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- To: henry at MIT-AI
- From: Guy Steele <GLS at SU-AI>
- Date: Tue, 12 Jun 79 21:04:00 GMT
- Cc: GLS at SU-AI, bug-lisp at MIT-AI, bug-lispm at MIT-AI
- Original-date: 12 Jun 1979 1404-PDT
11-Jun-79 1907 HENRY at MIT-AI (Henry Lieberman) CASEGO
Date: 11 JUN 1979 2209-EDT
From: HENRY at MIT-AI (Henry Lieberman)
To: GLS at SU-AI
What you really have in the examples you give to show
the use of CASEGO is a loop. I think it should be coded
as such, either by the use of DO or auxiliary functions
rather than your proposed CASEGO.
(DEFUN CASEGO-EXAMPLE (THE-FROB)
(T (... "I'll assume BAR") (CASEGO-EXAMPLE 'BAR))))
I think your proposal is like coding a loop using GO, which
is generally acknowledged to be less winning.
This is true, although what you have written is not semantically
equivalent (though functionally equivalent) in that it re-performs
the dispatch needlessly. This corresponds to the situation with the
famous Boehm-Jacopini "theorem", which shows that any program can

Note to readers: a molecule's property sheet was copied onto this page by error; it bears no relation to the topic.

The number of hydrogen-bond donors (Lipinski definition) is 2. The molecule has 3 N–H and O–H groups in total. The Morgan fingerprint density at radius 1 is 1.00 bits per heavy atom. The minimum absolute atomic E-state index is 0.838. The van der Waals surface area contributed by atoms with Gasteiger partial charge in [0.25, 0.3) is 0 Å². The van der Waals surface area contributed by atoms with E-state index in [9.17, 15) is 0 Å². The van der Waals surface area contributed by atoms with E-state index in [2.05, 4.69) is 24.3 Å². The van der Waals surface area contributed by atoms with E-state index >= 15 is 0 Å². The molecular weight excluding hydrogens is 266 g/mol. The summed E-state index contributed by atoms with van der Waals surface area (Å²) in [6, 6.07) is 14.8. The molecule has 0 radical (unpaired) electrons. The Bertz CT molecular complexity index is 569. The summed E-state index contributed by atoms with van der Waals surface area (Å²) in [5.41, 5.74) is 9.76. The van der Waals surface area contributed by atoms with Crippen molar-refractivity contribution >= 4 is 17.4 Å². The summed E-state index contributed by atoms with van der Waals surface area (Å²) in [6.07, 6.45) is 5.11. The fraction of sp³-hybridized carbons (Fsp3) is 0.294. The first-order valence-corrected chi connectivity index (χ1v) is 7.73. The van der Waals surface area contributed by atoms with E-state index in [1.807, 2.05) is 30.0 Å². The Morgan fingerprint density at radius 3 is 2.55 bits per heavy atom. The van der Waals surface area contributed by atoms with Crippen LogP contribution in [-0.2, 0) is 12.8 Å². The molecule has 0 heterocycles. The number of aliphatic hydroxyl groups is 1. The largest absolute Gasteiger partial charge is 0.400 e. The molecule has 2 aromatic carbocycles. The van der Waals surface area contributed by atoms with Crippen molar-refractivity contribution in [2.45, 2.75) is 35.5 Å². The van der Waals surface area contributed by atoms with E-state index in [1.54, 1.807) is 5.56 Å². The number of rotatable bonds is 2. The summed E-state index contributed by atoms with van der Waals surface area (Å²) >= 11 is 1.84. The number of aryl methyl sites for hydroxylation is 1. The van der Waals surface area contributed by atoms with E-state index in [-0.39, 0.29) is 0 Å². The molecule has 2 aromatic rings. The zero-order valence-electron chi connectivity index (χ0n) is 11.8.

be made "structured" provided that a number of boolean variables
and redundant tests are introduced. Also, without LABEL or LABELS
or some such I can't write the above in MacLISP "in place".
A better way around the problem using functions would be just to do
(T (... "assume BAR") (BAR-CASE)))
(DEFUN BAR-CASE ...)
Again, in MacLISP I can't really write this "in place" and take
advantage of local variables.
I just used the name GO by analogy with the behavior in a PROG.
Actually, I might phrase my request entirely without reference to
GO (because some people dislike GO), and say that I want a construct
CASERETRY such that
((BAR) BAR1 (CASERETRY HUNOZ))
((BAZ QUUX) BAZQUUX1)
(T BARF (CASERETRY 'BAR))
(LABELS ((FOO-CASE (LAMBDA () FOO1))
(BAR-CASE (LAMBDA () BAR1 (DISPATCH HUNOZ)))
(BAZQUUX-CASE (LAMBDA () BAZQUUX1))
(DEFAULT-CASE (LAMBDA () BARF (BAR-CASE)))
(DISPATCH (LAMBDA (X)
((BAZ QUUX) (BAZQUUX-CASE))
where SELECTQ represents the more primitive simple-dispatch operation.
Now this uses no GOs, and therefore must be generally acknowledged to be
more winning, right?